We thank Drs. Megarbane and Schicchi for their thoughtful comments on our manuscript and efforts to highlight pertinent in vitro and in vivo literature. As stated in our manuscript, we agree that aggressive supportive care is the mainstay of treatment for acute chloroquine and hydroxychloroquine toxicity, including management of the airway with appropriate ventilation, if necessary.
We would like to comment on Lebin and LeSaint’s overview of chloroquine/hydroxychloroquine (CQ/HoCQ) toxicity and management.1 The authors focused on the indications and administration modalities of hypertonic sodium bicarbonate, diazepam, and epinephrine. Surprisingly, they did not consider the role and indications of tracheal intubation and mechanical ventilation, while representing the mainstay of treatment.
Poisoning and envenomation are a global health problem for which the mortality burden is shouldered heavily by middle- and low-income countries that often lack poison prevention programs and medical toxicology expertise. Although telehealth or teleconsult services have been used to bridge the expertise gap between countries for multiple specialties, the use of medical toxicology teleconsult services across borders has been limited. We aim to describe the use of a United States-based medical toxicology teleconsult service to support patient care at a hospital in a middle-income country that lacks this expertise. This report outlines the logistics involved in setting up such a service, including the challenges and opportunities that emerged from establishing medical toxicology teleconsult service in a low-resource setting.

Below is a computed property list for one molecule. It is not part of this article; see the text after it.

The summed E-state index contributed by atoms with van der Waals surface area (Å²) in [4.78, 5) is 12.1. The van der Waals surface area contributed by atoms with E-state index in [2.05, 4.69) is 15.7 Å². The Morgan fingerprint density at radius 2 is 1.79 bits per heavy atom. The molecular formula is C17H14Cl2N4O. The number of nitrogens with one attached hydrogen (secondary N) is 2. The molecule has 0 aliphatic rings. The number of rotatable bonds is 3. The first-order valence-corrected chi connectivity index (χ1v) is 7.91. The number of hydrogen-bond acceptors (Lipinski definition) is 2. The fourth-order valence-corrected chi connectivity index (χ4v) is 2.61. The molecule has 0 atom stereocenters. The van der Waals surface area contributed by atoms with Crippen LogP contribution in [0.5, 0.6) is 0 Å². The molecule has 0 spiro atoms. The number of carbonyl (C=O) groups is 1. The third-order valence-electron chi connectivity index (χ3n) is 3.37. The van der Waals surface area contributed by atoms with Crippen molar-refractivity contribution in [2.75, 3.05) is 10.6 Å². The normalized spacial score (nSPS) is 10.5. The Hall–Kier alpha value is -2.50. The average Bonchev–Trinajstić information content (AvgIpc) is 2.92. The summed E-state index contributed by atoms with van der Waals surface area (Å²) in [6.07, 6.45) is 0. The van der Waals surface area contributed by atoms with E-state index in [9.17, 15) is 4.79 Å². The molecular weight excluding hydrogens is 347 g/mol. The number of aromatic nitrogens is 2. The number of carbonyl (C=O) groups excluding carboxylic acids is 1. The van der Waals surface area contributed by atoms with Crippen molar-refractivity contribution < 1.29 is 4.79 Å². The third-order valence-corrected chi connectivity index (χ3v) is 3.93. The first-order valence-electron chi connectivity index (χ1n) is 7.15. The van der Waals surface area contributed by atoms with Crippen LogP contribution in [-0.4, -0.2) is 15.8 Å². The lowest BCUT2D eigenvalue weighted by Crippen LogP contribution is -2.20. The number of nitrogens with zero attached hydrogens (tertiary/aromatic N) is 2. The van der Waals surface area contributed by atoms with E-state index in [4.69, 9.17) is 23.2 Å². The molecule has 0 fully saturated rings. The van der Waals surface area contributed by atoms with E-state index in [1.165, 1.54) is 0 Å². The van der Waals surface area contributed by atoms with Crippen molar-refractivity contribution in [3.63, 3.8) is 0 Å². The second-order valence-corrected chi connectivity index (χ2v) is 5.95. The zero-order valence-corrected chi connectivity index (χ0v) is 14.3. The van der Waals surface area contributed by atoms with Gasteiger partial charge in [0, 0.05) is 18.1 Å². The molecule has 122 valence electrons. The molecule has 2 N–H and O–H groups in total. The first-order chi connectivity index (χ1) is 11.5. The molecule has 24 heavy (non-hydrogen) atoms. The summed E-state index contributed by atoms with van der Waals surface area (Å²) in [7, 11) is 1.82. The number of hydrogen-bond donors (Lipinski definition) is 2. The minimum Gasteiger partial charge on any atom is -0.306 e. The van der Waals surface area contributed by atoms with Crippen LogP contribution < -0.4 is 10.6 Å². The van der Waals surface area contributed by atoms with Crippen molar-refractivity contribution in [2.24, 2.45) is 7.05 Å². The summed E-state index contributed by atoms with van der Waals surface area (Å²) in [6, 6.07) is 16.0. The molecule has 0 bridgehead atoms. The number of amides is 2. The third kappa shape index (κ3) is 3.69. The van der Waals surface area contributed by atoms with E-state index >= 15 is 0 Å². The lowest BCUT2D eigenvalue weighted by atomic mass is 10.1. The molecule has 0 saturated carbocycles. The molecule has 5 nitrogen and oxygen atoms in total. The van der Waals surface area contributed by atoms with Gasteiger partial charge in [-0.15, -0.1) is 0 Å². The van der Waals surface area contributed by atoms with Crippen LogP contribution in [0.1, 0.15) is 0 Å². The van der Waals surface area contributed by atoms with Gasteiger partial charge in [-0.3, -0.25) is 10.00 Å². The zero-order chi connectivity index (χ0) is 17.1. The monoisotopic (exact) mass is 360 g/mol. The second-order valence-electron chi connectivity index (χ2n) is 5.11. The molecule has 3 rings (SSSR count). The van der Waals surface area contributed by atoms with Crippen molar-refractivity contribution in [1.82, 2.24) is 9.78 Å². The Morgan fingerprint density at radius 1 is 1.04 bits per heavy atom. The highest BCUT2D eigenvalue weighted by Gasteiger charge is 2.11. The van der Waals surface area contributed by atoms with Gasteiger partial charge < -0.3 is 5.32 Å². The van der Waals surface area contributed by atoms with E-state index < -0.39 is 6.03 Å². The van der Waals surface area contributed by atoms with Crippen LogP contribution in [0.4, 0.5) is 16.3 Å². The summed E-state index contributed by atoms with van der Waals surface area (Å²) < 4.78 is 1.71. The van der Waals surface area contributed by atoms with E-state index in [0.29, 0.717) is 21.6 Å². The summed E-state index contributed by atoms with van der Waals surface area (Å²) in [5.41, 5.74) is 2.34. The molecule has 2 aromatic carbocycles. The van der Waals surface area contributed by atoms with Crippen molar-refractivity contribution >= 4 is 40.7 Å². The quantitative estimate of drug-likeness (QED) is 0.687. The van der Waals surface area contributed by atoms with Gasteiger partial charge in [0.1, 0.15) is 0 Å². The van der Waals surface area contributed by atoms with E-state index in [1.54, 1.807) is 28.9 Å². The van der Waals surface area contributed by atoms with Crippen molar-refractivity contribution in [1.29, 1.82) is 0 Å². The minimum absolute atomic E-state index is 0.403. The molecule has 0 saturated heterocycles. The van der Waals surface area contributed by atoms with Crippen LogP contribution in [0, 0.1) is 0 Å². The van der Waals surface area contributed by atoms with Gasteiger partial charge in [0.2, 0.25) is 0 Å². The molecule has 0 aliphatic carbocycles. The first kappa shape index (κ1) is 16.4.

Pain control is an essential component of musculoskeletal injury treatment in the emergency department (ED). We evaluated the most effective type of cryotherapy for analgesia of acute musculoskeletal injury and the impact on opioid utilization.
While trauma prognostication and triage scores have been designed for use in lower-resourced healthcare settings specifically, the comparative clinical performance between trauma-specific and general triage scores for risk-stratifying injured patients in such settings is not well understood. This study evaluated the Kampala Trauma Score (KTS), Revised Trauma Score (RTS), and Triage Early Warning Score (TEWS) for accuracy in predicting mortality among injured patients seeking emergency department (ED) care at the Centre Hospitalier Universitaire de Kigali (CHUK) in Rwanda.
Crowding in the emergency department (ED) impacts a number of important quality and safety metrics. We studied ED crowding measures associated with adverse events (AE) resulting from central venous catheters (CVC) inserted in the ED, as well as the relationship between crowding and the frequency of CVC insertions in an ED cohort admitted to the intensive care unit (ICU).
Patient navigation programs can help people overcome barriers to outpatient care. Patient experiences with these programs are not well understood. The goal of this study was to understand patient experiences and satisfaction with an emergency department (ED)-initiated patient navigation (ED-PN) intervention for US Medicaid-enrolled frequent ED users.
Wrestling is one of the fastest-growing sports among females in the United States (US). However, female wrestling injuries remain poorly characterized. In this study we describe historical and projected national estimates of female wrestling injuries, and compare injury characteristics with those of male wrestlers.
The handover process in the emergency department (ED) is relevant for patient outcomes and lays the foundation for adequate patient care. The aim of this study was to examine the current prehospital to ED handover practice with regard to content, structure, and scope.
We thank the authors for their insights and for sharing this case. The authors describe a patient who was intubated with the endotracheal tube (ETT) located at the tip of the carina, thereby allowing for bilateral lung sliding, while placing the ETT at risk of converting to a mainstem intubation.